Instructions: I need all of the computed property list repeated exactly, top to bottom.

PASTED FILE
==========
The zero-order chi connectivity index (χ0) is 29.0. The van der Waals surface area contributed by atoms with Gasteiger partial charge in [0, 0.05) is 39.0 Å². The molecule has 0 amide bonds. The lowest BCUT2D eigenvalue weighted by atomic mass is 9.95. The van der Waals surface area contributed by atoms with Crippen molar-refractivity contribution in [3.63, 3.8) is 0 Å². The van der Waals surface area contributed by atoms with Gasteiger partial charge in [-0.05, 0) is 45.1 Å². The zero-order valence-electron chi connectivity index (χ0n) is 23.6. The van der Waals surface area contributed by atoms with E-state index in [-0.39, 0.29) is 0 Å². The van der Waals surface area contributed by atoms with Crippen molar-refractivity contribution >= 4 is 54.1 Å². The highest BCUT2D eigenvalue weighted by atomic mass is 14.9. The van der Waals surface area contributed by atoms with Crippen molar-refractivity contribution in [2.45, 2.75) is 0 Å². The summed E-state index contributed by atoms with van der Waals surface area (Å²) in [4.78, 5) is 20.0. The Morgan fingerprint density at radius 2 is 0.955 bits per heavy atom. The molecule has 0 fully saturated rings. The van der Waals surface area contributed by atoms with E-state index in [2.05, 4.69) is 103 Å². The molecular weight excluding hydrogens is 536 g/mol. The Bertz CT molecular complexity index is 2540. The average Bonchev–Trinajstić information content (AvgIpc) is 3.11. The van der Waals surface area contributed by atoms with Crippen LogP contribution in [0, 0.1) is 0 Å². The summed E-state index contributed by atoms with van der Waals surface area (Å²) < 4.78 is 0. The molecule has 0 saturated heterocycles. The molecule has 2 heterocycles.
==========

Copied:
The zero-order chi connectivity index (χ0) is 29.0. The van der Waals surface area contributed by atoms with Gasteiger partial charge in [0, 0.05) is 39.0 Å². The molecule has 0 amide bonds. The lowest BCUT2D eigenvalue weighted by atomic mass is 9.95. The van der Waals surface area contributed by atoms with Crippen molar-refractivity contribution in [3.63, 3.8) is 0 Å². The van der Waals surface area contributed by atoms with Gasteiger partial charge in [-0.05, 0) is 45.1 Å². The zero-order valence-electron chi connectivity index (χ0n) is 23.6. The van der Waals surface area contributed by atoms with E-state index in [-0.39, 0.29) is 0 Å². The van der Waals surface area contributed by atoms with Crippen molar-refractivity contribution >= 4 is 54.1 Å². The highest BCUT2D eigenvalue weighted by atomic mass is 14.9. The van der Waals surface area contributed by atoms with Crippen molar-refractivity contribution in [2.45, 2.75) is 0 Å². The summed E-state index contributed by atoms with van der Waals surface area (Å²) in [4.78, 5) is 20.0. The Morgan fingerprint density at radius 2 is 0.955 bits per heavy atom. The molecule has 0 fully saturated rings. The van der Waals surface area contributed by atoms with E-state index in [2.05, 4.69) is 103 Å². The molecular weight excluding hydrogens is 536 g/mol. The Bertz CT molecular complexity index is 2540. The average Bonchev–Trinajstić information content (AvgIpc) is 3.11. The van der Waals surface area contributed by atoms with Crippen LogP contribution in [0, 0.1) is 0 Å². The summed E-state index contributed by atoms with van der Waals surface area (Å²) < 4.78 is 0. The molecule has 0 saturated heterocycles. The molecule has 2 heterocycles.